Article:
Reliable and High Performance Computing
While many mobile device applications are backed by cloud servers and storage, the current programming technology is tedious and potentially error prone. According to Illinois’ Gul Agha, developing individual application parts is not difficult, but developing an entire system is far more challenging and there’s currently no way to map user-level application code to the computational resources available in a flexible way.
CSL researchers received the inaugural Best Paper Award at last month’s 2014 IEEE/IFIP International Conference on Dependable Systems and Networks (DSN). Additionally, graduate student Cuong Pham was recognized for his outstanding PhD research in this area and was awarded the William C. Carter Award at DSN.
ECE Assistant Professor Alejandro Dominguez-Garcia has been selected by the National Academy of Engineering to attend the United States Frontiers of Engineering Symposium, along with 82 other engineers who have all been determined by the academy to be future leaders of the engineering field. The event will be Sept. 11-13 in Irvine, California.
Shobha Vasudevan, along with her students, Viraj Athavale, Sai Ma and Samuel Hertz, recently received the Best Paper Award at the 2014 Design Automation Conference (DAC), for their research in code coverage of assertions using register transfer level (RTL) source code analysis, which will help with accuracy and speed during the verification process.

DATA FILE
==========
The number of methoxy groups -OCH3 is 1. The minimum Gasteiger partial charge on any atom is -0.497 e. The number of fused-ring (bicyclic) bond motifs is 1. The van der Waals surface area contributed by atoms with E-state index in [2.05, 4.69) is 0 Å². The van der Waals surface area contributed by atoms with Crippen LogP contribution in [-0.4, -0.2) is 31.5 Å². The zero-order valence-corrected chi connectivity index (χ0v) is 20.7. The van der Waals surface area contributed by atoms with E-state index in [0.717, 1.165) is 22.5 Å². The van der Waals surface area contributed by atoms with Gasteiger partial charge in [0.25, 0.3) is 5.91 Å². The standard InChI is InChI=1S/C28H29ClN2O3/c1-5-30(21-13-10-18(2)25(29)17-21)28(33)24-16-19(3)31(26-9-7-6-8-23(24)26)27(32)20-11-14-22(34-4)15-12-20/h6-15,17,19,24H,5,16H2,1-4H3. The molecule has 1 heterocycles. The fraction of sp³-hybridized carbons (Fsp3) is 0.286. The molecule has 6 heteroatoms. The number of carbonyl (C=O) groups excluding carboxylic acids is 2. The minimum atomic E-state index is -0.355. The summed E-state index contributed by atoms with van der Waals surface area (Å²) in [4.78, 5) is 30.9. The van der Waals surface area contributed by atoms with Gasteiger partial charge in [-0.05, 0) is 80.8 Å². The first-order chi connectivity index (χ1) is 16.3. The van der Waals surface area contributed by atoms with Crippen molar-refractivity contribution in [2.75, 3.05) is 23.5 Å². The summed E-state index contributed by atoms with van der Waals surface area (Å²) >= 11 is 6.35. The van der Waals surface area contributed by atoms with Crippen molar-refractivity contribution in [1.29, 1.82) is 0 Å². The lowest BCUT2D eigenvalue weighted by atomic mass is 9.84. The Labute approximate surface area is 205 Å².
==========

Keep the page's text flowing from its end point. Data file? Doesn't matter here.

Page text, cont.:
CSL Acting Director Klara Nahrstedt, the Ralph and Catherine Fisher Professor of Computer Science at the University of Illinois, is one of six new members selected to the Computing Research Association’s Computing Community Consortium Council.
Amazon has unveiled its first foray into the smartphone market -- a new device called the Fire Phone that features 3D display capabilities.
Over the past few decades, information systems have increasingly replaced human operators and processes, with technology assisting in everything from flying aircraft to regulating heartbeats. As the movement toward more autonomous systems continues, there is a growing need to ensure that these systems are safe and reliable before they are deployed – especially in fields where failure could be fatal.
Assistant Professor Shobha Vasudevan and three graduate students received the Best Paper Award at the International Conference on VLSI Design earlier this year.
Fingerprints — those swirling residues left on keyboards and doorknobs — are mostly invisible. They can affirm your onetime presence, but they cannot be used to track your day-to-day activities. They cannot tell someone in real time that after exercising at the gym, you went to office in a bus and played video games during lunch. But what if our hand-held electronics are leaving real-time fingerprints instead? Fingerprints that are so intrinsic to the device that, like our own, they cannot be removed?
Minimally invasive robotic surgeries using the da Vinci surgical system have become a popular option for many types of surgery, and in fact are now the most commonly used minimally invasive surgical option for hysterectomies in the U.S., according to Intuitive Surgical Inc., the manufacturer of the da Vinci surgical robot.